its early years, Ayr Racecourse was located in the Seafield area of
Ayr, South Ayrshire, Scotland. Due to lack of room for expansion, it
moved to its current site, at Whitletts Road, in the Craigie area of
the town, in 1907. 1950 was a significant date in the history of the
course. The addition of the National Hunt course meant that racing
at Ayr was possible throughout the year for the first time. Ayr
Racecourse was the major beneficiary of the closure of Bogside
Racecourse in 1965. The demise of Bogside saw the Scottish Grand
National transferred to Ayr for the 1966 renewal, increasing the
prestige of Ayr as a venue for National Hunt racing.
The Ayr course is left-handed, meaning that horses race in a
clockwise direction. It is oval in shape, with a circumference of
about 1 mile 5 furlongs. It is known as a "galloping" course, best
suited to longer-striding horses. The course is also quite "stiff,"
presenting a thorough test of stamina, especially when the going
rides on the soft side, which is often the case. There is a straight
6 furlong flat course.
Ayr is the only Grade 1 course in Scotland and is acknowledged as
the leading Scottish racecourse. It stages up to 30 race meetings
per year, including both Flat and National Hunt fixtures, some of
which feature the most important races run in Scotland under both
codes. The racecourse has enjoyed multi-million pound investment in
recent years, with significant improvements being made to facilities
How to get there
On the west coast of Scotland, Ayr Racecourse is easily accessible,
with excellent road and public transport links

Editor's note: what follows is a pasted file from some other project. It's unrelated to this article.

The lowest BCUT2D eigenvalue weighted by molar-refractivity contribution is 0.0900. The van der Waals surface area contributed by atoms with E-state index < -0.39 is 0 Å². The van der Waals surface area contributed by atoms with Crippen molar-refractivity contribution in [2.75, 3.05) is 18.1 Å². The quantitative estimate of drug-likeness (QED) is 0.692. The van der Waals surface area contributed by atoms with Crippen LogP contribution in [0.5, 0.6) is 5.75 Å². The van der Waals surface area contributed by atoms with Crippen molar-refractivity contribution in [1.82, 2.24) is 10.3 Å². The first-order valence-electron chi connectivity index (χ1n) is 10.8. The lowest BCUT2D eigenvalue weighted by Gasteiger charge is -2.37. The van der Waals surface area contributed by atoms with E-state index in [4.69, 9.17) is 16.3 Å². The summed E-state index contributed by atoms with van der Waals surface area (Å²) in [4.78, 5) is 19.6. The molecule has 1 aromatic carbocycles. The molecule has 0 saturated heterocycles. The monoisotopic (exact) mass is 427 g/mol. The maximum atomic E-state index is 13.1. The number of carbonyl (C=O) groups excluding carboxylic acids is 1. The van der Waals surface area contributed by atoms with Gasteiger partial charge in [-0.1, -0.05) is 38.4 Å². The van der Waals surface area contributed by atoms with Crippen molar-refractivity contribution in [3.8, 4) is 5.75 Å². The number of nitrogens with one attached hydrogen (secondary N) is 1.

Race goers travelling to Ayr by road should travel via the A77 from
Glasgow or take the A70, A75 or A76 from the east. The M6 motorway
connects to these routes from both north and south.
Ayr railway station is within comfortable walking distance of the
racecourse, although a frequent bus service operates between the two
before and after racing.
Glasgow Airport is 30 miles from Ayr Racecourse, with Prestwick
Airport just 3 miles away.
A "Seacat" service operates between Belfast and Troon, which is
about 8 miles from the racecourse.
The highlights of the racing calendar at Ayr are the 2-day Scottish
Grand National meeting in April and the 3-day Western Meeting in
Along with the valuable centrepiece, run over an extended 4 miles,
the former also includes the 2-mile Scottish Champion Hurdle, which
perhaps suffers in quality, due to its proximity to the Cheltenham
Festival and the 2½-mile Future Champion Novices` `Chase, which has
thrown up several subsequent winners of prestigious races.
The Western Meeting features the Ayr Gold Cup, run over 6 furlongs
and the most valuable sprint handicap in Europe. With a maximum of
27 runners, it is invariably hotly-contested and extremely popular
with the betting public. On the same afternoon, two year old fillies
contest the Group 3 Firth of Clyde Stakes, also over 6f. As of 2012,
it is the only Group race run in Scotland.
An enjoyable day at Ayr races can be all the more pleasurable
www.freeracingtips.co.uk pointing the way to a few winners.
See also the
history or Horse Racing in Ayr.